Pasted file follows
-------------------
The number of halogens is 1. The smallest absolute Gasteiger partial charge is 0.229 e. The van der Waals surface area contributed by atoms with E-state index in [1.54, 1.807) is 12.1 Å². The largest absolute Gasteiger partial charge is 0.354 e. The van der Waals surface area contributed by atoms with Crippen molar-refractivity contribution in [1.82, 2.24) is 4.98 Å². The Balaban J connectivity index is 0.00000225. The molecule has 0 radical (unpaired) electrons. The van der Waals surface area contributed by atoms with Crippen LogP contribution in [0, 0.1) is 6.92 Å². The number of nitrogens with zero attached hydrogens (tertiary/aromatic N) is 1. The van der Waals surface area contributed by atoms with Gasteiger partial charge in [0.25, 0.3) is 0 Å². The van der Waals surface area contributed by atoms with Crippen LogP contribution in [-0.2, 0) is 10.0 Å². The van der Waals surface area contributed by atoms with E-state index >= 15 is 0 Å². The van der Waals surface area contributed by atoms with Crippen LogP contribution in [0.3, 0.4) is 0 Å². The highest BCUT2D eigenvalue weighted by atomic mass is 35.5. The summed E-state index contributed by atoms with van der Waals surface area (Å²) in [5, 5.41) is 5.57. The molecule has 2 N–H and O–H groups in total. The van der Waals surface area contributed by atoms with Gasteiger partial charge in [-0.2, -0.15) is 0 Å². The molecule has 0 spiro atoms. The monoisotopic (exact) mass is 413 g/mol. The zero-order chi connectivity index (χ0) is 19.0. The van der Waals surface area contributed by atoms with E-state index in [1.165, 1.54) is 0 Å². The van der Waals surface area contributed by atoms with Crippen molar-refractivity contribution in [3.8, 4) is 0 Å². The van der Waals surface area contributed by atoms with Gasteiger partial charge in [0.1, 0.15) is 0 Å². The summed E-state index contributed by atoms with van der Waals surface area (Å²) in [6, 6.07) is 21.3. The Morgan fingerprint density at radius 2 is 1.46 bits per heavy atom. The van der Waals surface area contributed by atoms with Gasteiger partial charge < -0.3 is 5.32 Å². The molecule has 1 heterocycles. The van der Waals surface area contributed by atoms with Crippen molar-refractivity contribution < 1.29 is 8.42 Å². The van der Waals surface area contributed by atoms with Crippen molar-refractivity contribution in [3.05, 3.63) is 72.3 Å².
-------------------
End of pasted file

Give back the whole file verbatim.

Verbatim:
The number of halogens is 1. The smallest absolute Gasteiger partial charge is 0.229 e. The van der Waals surface area contributed by atoms with E-state index in [1.54, 1.807) is 12.1 Å². The largest absolute Gasteiger partial charge is 0.354 e. The van der Waals surface area contributed by atoms with Crippen molar-refractivity contribution in [1.82, 2.24) is 4.98 Å². The Balaban J connectivity index is 0.00000225. The molecule has 0 radical (unpaired) electrons. The van der Waals surface area contributed by atoms with Crippen LogP contribution in [0, 0.1) is 6.92 Å². The number of nitrogens with zero attached hydrogens (tertiary/aromatic N) is 1. The van der Waals surface area contributed by atoms with Gasteiger partial charge in [0.25, 0.3) is 0 Å². The van der Waals surface area contributed by atoms with Crippen LogP contribution in [-0.2, 0) is 10.0 Å². The van der Waals surface area contributed by atoms with E-state index >= 15 is 0 Å². The van der Waals surface area contributed by atoms with Crippen LogP contribution in [0.3, 0.4) is 0 Å². The highest BCUT2D eigenvalue weighted by atomic mass is 35.5. The summed E-state index contributed by atoms with van der Waals surface area (Å²) in [5, 5.41) is 5.57. The molecule has 2 N–H and O–H groups in total. The van der Waals surface area contributed by atoms with Gasteiger partial charge in [-0.2, -0.15) is 0 Å². The molecule has 0 spiro atoms. The monoisotopic (exact) mass is 413 g/mol. The zero-order chi connectivity index (χ0) is 19.0. The van der Waals surface area contributed by atoms with E-state index in [1.165, 1.54) is 0 Å². The van der Waals surface area contributed by atoms with Crippen molar-refractivity contribution in [3.8, 4) is 0 Å². The van der Waals surface area contributed by atoms with Gasteiger partial charge in [0.1, 0.15) is 0 Å². The summed E-state index contributed by atoms with van der Waals surface area (Å²) in [6, 6.07) is 21.3. The Morgan fingerprint density at radius 2 is 1.46 bits per heavy atom. The van der Waals surface area contributed by atoms with Gasteiger partial charge < -0.3 is 5.32 Å². The molecule has 1 heterocycles. The van der Waals surface area contributed by atoms with Crippen molar-refractivity contribution < 1.29 is 8.42 Å². The van der Waals surface area contributed by atoms with Crippen molar-refractivity contribution in [3.05, 3.63) is 72.3 Å².